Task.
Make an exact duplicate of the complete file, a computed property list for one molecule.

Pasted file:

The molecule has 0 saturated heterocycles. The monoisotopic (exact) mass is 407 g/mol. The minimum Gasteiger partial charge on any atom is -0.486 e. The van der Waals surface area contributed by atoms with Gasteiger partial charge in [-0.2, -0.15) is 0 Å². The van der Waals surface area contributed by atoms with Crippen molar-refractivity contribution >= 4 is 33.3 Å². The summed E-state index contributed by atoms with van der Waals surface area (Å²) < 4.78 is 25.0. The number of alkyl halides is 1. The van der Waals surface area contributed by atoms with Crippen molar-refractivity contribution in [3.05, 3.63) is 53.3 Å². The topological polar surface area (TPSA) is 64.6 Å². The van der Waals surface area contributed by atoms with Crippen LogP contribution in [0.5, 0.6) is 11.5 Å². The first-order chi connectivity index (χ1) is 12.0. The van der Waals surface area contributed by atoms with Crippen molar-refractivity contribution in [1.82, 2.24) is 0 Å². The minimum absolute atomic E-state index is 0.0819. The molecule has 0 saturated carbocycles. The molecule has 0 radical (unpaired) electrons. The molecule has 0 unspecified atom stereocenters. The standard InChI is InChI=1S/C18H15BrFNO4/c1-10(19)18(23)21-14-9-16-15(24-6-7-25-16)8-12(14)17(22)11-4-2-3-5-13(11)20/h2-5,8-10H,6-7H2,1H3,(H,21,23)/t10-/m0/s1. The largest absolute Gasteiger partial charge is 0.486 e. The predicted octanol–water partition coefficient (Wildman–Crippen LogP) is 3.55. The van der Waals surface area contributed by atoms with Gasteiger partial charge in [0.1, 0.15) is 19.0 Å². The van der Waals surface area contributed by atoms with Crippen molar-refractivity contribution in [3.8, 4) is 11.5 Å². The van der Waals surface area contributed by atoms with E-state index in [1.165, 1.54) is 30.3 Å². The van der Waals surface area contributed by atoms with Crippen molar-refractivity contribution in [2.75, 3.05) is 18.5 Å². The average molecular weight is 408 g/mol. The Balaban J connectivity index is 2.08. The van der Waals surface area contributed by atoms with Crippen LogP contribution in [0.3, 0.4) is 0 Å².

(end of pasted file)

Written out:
The molecule has 0 saturated heterocycles. The monoisotopic (exact) mass is 407 g/mol. The minimum Gasteiger partial charge on any atom is -0.486 e. The van der Waals surface area contributed by atoms with Gasteiger partial charge in [-0.2, -0.15) is 0 Å². The van der Waals surface area contributed by atoms with Crippen molar-refractivity contribution >= 4 is 33.3 Å². The summed E-state index contributed by atoms with van der Waals surface area (Å²) < 4.78 is 25.0. The number of alkyl halides is 1. The van der Waals surface area contributed by atoms with Crippen molar-refractivity contribution in [3.05, 3.63) is 53.3 Å². The topological polar surface area (TPSA) is 64.6 Å². The van der Waals surface area contributed by atoms with Crippen LogP contribution in [0.5, 0.6) is 11.5 Å². The first-order chi connectivity index (χ1) is 12.0. The van der Waals surface area contributed by atoms with Crippen molar-refractivity contribution in [1.82, 2.24) is 0 Å². The minimum absolute atomic E-state index is 0.0819. The molecule has 0 saturated carbocycles. The molecule has 0 radical (unpaired) electrons. The molecule has 0 unspecified atom stereocenters. The standard InChI is InChI=1S/C18H15BrFNO4/c1-10(19)18(23)21-14-9-16-15(24-6-7-25-16)8-12(14)17(22)11-4-2-3-5-13(11)20/h2-5,8-10H,6-7H2,1H3,(H,21,23)/t10-/m0/s1. The largest absolute Gasteiger partial charge is 0.486 e. The predicted octanol–water partition coefficient (Wildman–Crippen LogP) is 3.55. The van der Waals surface area contributed by atoms with Gasteiger partial charge in [0.1, 0.15) is 19.0 Å². The van der Waals surface area contributed by atoms with Crippen molar-refractivity contribution in [3.8, 4) is 11.5 Å². The van der Waals surface area contributed by atoms with E-state index in [1.165, 1.54) is 30.3 Å². The van der Waals surface area contributed by atoms with Crippen molar-refractivity contribution in [2.75, 3.05) is 18.5 Å². The average molecular weight is 408 g/mol. The Balaban J connectivity index is 2.08. The van der Waals surface area contributed by atoms with Crippen LogP contribution in [0.3, 0.4) is 0 Å².